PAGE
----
Units win battles. Sub-units help win battles, but sub-units on their own cannot defeat formed units. Take the classic manoeuvre unit at Pennsic, Atlantia. One unit, one commander, one block of men, one mission. How often has Atlantia swept a flank and had whatever we throw at them bounce off? Too often, because we donít hit Atlantia with units. We throw sub-units at Atlantia which are too small to accomplish that mission. They are defeated in detail, crushed (or brushed aside) by Atlantiaís concentrated force. This is the textbook illustration of a unit beating sub-units.
We as commanders -- at all levels -- must form, collect or recognise what are units, before the battle. We must manoeuvre those formed units across the field and into contact with the enemy. Once we have made contact we must re-form those units and keep re-forming unit-sized groups. Doing anything else begs our defeat in detail.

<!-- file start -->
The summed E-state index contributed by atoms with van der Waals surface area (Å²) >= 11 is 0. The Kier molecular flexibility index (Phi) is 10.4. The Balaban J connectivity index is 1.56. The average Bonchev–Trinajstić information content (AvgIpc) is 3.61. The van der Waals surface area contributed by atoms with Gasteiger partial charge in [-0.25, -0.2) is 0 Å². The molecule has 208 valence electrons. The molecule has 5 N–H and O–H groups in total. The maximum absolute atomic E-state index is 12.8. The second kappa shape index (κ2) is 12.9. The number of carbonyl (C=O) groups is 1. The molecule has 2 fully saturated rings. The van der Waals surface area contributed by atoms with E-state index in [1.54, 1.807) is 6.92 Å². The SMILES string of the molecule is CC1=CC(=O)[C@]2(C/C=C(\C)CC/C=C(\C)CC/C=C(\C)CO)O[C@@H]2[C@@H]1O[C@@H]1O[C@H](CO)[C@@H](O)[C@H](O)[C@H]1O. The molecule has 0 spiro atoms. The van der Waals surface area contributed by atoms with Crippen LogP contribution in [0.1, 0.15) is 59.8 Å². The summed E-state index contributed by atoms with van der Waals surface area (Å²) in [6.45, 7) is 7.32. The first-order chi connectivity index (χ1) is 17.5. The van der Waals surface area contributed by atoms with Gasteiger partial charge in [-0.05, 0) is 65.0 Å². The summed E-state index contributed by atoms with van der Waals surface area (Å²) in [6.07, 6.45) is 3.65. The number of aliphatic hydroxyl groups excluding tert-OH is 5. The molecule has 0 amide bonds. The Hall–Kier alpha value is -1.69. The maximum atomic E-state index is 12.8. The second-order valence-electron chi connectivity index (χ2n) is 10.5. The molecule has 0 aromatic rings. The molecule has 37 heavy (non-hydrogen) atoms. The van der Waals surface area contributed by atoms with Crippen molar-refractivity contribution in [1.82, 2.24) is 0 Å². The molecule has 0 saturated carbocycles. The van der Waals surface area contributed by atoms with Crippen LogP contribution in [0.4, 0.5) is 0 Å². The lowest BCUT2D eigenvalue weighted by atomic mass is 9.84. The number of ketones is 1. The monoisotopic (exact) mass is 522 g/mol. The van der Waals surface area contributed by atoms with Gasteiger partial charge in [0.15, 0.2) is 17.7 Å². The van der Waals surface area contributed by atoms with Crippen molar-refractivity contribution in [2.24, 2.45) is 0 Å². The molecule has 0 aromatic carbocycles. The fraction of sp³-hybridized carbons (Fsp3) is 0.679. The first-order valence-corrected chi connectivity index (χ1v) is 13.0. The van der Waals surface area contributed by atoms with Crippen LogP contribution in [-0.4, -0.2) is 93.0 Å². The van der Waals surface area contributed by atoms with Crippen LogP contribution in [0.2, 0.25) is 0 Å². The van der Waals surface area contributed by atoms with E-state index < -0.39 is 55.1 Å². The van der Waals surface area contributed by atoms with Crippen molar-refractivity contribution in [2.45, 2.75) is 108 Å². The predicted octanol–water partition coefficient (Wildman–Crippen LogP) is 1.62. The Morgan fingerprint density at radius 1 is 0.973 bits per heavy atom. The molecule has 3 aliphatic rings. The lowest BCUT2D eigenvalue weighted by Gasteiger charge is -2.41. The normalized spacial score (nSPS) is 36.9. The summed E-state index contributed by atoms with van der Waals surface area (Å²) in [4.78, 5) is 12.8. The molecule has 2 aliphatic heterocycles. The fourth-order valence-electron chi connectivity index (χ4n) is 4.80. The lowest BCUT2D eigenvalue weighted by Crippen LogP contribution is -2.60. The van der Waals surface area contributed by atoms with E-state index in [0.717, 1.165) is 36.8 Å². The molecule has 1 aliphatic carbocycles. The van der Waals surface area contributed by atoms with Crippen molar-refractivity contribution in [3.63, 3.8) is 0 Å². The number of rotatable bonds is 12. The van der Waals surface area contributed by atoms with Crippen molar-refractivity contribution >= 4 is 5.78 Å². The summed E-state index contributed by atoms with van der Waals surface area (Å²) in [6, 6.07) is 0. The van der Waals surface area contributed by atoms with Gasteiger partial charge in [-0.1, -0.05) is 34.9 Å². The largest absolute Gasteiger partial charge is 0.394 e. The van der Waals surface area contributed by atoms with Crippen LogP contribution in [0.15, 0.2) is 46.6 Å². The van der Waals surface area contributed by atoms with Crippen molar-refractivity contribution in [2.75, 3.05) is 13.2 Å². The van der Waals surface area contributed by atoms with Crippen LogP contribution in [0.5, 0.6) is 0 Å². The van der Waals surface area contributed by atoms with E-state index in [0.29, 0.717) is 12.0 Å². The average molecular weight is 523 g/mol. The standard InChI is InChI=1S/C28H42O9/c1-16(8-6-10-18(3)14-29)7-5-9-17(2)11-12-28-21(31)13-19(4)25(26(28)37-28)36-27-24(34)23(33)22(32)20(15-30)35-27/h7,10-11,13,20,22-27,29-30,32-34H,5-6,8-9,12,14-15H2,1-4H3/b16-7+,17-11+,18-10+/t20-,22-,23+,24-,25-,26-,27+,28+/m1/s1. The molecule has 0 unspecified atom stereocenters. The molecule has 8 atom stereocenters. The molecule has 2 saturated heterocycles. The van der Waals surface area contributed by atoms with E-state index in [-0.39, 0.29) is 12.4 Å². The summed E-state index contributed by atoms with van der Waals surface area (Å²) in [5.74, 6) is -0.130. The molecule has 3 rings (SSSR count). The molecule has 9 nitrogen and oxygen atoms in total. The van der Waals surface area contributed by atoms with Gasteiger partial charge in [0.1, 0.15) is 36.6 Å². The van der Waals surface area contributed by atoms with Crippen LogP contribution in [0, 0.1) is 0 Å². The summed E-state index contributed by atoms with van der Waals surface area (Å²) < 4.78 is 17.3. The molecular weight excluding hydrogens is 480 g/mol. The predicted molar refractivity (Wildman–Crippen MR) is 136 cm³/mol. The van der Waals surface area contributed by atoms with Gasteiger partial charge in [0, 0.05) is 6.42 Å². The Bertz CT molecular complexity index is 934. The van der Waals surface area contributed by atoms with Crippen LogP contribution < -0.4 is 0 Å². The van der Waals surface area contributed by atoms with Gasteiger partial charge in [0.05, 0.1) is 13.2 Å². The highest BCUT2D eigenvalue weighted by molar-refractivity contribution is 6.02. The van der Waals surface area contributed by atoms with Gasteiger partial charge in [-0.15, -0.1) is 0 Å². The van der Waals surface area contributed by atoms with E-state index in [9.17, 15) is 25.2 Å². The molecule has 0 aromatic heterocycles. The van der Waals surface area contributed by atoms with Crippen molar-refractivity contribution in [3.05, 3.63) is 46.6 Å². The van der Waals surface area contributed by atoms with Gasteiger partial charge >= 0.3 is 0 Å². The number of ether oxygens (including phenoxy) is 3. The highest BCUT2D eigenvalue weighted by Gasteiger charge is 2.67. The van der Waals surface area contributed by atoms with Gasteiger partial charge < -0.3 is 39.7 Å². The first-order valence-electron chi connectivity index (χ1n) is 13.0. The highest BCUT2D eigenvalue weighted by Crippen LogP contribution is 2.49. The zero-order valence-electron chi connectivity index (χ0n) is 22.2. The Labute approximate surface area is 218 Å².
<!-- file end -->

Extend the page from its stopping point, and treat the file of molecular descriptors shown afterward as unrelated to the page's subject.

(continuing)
The SCAís warrior tradition is built on the chivalric ethos of individual valour and prowess. Thatís fine; the individual on the field, having fun, is the building block for anything we do. The next level up is the canton, household or lance, the group of friends who develop their own identity and esprit de corps. We need that spirit and pride -- Ealdormere has accomplished wonders, based on morale and esprit -- but we must not mistake heraldry and attitude for performance on the thousand-a-side battlefield. We must recognise that a household or a Barony are important things but they are not units. A unit is a big organization, because we want it to do a big job. We have to stop thinking in terms of five and ten fighters. The Middle and its allies must form, plan for and fight every battle with units that support each other. Units defeat units: only by defeating the enemy, unit against unit, will we achieve victory.
Copyright 1996, 1998 Arthur McLean. All rights reserved.